Melike bilirmelikeisbilir@gmail.com

    Ayenur ahin Arslanaysenursahinarslan@gmail.com

    1 Department of Industrial Engineering, ankaya University,Yukaryurtu Mahallesi, Mimar Sinan Cad. No: 4,06790 Etimesgut, Ankara, Turkey

    2 Tdemsa Production Planning Department, KadiburhanettinMahallesi Fabrika Cad. No: 12, 58059 Sivas, Turkey

    Eur. Transp. Res. Rev. (2017) 9: 10DOI 10.1007/s12544-017-0226-z

    http://crossmark.crossref.org/dialog/?doi=10.1007/s12544-017-0226-z&domain=pdf

  • supplies is carried out in the preparedness phase. The responsephase includes activities related to needs assessment, resourcemobilization and the transportation of relief aids. Finally, therecovery phase entails the removal of all debris and rebuildingessential infrastructure. After the onset of any disaster, thecurrent situation is assessed, and then resources are mobilizedfor transport to the disaster area. If required, relief aid is alsoprocured and transportation operations are managed. Logisticsoperations are important in the humanitarian relief chain andaccount for around 80% of all disaster relief activities [2].

    Because of the critical importance of speed, especially inthe response phase, many alternatives should be considered todeliver relief items as quickly as possible within the availablebudget and resources. This can be accomplished by the utili-zation of various transportation modes (i.e. road, rail, air andwater), which can increase the range of options for the deci-sion maker. Moreover, using alternative transportation modesdepending on the characteristics of the disaster might be theonly option to reach affected people because of the extent ofdamage to the transportation infrastructure.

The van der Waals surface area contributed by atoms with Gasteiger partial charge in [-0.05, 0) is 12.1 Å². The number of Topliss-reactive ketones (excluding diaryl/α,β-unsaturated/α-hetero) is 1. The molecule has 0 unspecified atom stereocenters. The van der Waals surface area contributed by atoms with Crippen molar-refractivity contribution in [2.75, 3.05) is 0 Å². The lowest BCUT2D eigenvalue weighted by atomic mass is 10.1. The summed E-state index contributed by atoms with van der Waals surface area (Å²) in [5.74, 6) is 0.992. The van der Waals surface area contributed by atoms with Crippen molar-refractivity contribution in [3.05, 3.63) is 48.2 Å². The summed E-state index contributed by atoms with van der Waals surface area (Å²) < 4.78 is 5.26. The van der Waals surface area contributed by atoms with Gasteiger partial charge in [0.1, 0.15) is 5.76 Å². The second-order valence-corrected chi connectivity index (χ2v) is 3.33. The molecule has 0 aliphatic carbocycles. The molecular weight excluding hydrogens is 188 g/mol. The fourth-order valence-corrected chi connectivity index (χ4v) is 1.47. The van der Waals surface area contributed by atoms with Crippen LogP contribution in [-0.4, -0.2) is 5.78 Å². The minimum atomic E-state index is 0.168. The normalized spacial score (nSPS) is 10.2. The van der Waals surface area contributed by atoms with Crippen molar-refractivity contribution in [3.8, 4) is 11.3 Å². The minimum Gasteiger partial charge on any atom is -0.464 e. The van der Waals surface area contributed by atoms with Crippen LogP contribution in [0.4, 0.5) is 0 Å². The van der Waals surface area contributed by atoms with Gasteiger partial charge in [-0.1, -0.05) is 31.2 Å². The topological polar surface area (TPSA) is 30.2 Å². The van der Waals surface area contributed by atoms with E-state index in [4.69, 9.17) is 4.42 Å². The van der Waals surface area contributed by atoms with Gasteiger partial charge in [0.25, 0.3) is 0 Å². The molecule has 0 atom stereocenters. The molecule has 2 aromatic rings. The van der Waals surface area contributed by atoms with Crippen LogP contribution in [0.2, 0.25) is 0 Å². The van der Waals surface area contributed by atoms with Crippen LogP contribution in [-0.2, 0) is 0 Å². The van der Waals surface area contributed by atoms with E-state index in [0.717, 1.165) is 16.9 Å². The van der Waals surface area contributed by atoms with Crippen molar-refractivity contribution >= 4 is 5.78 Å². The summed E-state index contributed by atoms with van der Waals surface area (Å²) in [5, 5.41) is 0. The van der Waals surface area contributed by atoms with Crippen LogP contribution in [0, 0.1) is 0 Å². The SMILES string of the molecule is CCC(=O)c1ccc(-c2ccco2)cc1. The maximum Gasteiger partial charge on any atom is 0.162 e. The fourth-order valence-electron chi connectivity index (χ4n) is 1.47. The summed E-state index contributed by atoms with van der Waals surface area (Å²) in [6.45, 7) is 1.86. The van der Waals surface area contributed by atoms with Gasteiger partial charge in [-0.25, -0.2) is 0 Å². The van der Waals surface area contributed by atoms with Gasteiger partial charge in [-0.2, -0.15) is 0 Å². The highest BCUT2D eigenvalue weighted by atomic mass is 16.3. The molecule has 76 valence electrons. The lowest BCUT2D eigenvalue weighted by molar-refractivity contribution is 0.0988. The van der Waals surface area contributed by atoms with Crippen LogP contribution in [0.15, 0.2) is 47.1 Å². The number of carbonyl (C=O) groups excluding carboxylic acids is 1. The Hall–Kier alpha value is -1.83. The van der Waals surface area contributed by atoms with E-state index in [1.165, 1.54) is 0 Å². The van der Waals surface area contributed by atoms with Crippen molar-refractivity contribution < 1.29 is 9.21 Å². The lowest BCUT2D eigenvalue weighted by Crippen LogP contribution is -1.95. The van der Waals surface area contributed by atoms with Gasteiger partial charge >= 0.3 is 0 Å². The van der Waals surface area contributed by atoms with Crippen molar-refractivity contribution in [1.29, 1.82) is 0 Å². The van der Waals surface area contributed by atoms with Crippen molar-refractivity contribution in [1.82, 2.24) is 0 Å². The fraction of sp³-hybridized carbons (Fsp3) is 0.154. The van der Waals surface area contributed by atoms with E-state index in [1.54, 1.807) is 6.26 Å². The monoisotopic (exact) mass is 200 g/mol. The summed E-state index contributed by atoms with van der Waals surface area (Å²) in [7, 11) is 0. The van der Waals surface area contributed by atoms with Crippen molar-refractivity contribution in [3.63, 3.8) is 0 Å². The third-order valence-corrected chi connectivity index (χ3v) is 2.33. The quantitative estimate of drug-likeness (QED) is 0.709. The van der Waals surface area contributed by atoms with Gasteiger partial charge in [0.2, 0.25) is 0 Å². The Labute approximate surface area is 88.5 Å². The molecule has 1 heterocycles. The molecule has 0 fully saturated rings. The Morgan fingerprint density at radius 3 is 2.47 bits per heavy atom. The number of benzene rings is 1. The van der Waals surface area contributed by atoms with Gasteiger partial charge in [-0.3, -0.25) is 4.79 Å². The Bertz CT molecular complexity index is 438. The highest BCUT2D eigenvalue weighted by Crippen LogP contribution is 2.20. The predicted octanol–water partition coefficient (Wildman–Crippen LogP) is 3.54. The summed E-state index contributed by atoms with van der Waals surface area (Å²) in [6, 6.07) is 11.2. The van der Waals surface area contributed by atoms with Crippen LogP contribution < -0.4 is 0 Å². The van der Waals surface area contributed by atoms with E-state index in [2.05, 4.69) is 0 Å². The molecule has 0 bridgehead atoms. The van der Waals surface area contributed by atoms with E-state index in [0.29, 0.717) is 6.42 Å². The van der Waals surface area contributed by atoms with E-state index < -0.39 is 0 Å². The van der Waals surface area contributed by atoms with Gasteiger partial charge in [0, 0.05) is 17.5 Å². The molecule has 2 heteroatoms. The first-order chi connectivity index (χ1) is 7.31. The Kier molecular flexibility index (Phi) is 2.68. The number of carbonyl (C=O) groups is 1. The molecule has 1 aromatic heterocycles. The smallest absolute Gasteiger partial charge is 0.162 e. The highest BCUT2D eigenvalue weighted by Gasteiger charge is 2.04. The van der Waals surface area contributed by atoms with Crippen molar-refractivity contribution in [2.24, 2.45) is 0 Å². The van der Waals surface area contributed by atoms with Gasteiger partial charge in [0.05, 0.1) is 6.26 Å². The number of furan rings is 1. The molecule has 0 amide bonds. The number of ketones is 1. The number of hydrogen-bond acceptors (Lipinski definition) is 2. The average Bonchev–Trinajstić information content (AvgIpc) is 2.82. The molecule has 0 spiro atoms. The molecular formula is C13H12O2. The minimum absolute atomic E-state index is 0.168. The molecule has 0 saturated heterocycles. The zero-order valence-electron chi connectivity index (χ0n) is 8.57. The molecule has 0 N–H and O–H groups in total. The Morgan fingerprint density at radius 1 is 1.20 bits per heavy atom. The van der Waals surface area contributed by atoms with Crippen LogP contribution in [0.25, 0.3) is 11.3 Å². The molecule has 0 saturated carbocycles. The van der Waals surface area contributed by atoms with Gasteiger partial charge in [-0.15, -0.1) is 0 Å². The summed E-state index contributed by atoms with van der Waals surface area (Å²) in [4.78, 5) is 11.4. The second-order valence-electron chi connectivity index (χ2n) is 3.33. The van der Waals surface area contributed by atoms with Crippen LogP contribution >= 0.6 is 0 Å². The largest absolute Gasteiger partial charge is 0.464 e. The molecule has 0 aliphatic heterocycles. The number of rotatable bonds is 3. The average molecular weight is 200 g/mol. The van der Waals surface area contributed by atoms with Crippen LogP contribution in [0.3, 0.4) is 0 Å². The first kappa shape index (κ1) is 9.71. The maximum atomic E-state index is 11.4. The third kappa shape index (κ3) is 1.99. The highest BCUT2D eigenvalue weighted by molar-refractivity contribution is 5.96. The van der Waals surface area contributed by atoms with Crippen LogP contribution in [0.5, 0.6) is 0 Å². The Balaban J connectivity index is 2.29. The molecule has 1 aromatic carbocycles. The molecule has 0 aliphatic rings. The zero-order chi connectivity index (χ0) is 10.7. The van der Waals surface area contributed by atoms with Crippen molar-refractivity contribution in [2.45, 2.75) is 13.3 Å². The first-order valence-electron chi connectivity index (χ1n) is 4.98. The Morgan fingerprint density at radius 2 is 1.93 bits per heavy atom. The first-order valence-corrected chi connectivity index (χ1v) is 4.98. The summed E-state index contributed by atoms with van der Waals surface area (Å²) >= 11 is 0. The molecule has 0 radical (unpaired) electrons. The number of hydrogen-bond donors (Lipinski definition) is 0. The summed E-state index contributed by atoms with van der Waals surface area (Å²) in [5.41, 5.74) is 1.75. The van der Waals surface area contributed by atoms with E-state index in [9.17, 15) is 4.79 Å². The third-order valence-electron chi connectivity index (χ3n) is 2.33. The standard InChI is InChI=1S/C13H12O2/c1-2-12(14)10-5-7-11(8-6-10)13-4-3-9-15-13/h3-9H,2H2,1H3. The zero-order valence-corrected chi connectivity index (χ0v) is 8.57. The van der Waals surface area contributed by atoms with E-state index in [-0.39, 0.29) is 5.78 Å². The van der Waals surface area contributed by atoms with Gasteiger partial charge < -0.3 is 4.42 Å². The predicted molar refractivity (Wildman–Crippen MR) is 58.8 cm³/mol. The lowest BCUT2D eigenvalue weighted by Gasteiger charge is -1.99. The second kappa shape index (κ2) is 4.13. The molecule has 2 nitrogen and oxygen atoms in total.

Threemain types of transportation systems are defined in theutilization of multiple transportation modes. Multimodaltransportation refers to passenger or freight transportation froman origin to a destination using two or more transportationmodes. Intermodal transportation is a type of multimodalfreight transportation that uses an intermodal transport unit(ITU) (e.g. container) with no handling of the goods themselvesbetween mode changes. Combined transportation is a type ofmultimodal freight transportation that excludes air transport andwhere most the trip occurs by rail or on waterways with onlythe initial and final legs of the trip occurring on road. The readeris referred to [3] for a compilation of these definitions. It shouldalso be noted here that air and sea transport do not lend them-selves to unimodal (i.e. single-mode) transportation of freight.Air and sea transport are almost always coupled with eitherrail/road transport or both. On the other hand, rail and roadtransport could be used as unimodal and possibly interchange-ably. Choice between rail and road transport depends mostly oneconomic matters and the availability of the required infrastruc-ture (i.e. rail ramp, crane, etc.) and qualified human resource atthe transhipment hubs.